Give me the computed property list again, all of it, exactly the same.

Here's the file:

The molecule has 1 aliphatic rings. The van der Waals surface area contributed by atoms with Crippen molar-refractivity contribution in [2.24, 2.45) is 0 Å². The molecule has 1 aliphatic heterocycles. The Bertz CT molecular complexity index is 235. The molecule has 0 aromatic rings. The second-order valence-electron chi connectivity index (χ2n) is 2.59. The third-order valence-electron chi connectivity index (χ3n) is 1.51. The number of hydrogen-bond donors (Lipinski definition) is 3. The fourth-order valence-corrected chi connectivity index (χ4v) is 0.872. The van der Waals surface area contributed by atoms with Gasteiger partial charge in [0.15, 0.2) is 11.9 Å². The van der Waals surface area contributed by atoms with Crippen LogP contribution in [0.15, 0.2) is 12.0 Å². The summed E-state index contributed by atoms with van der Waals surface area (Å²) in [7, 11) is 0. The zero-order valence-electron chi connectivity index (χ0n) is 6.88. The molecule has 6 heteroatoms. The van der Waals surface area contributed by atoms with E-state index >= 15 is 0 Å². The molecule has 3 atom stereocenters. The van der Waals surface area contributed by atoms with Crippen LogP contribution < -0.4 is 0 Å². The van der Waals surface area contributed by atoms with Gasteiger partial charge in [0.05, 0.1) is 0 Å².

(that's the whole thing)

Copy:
The molecule has 1 aliphatic rings. The van der Waals surface area contributed by atoms with Crippen molar-refractivity contribution in [2.24, 2.45) is 0 Å². The molecule has 1 aliphatic heterocycles. The Bertz CT molecular complexity index is 235. The molecule has 0 aromatic rings. The second-order valence-electron chi connectivity index (χ2n) is 2.59. The third-order valence-electron chi connectivity index (χ3n) is 1.51. The number of hydrogen-bond donors (Lipinski definition) is 3. The fourth-order valence-corrected chi connectivity index (χ4v) is 0.872. The van der Waals surface area contributed by atoms with Gasteiger partial charge in [0.15, 0.2) is 11.9 Å². The van der Waals surface area contributed by atoms with Crippen LogP contribution in [0.15, 0.2) is 12.0 Å². The summed E-state index contributed by atoms with van der Waals surface area (Å²) in [7, 11) is 0. The zero-order valence-electron chi connectivity index (χ0n) is 6.88. The molecule has 6 heteroatoms. The van der Waals surface area contributed by atoms with E-state index >= 15 is 0 Å². The molecule has 3 atom stereocenters. The van der Waals surface area contributed by atoms with Crippen LogP contribution < -0.4 is 0 Å². The van der Waals surface area contributed by atoms with Gasteiger partial charge in [0.05, 0.1) is 0 Å².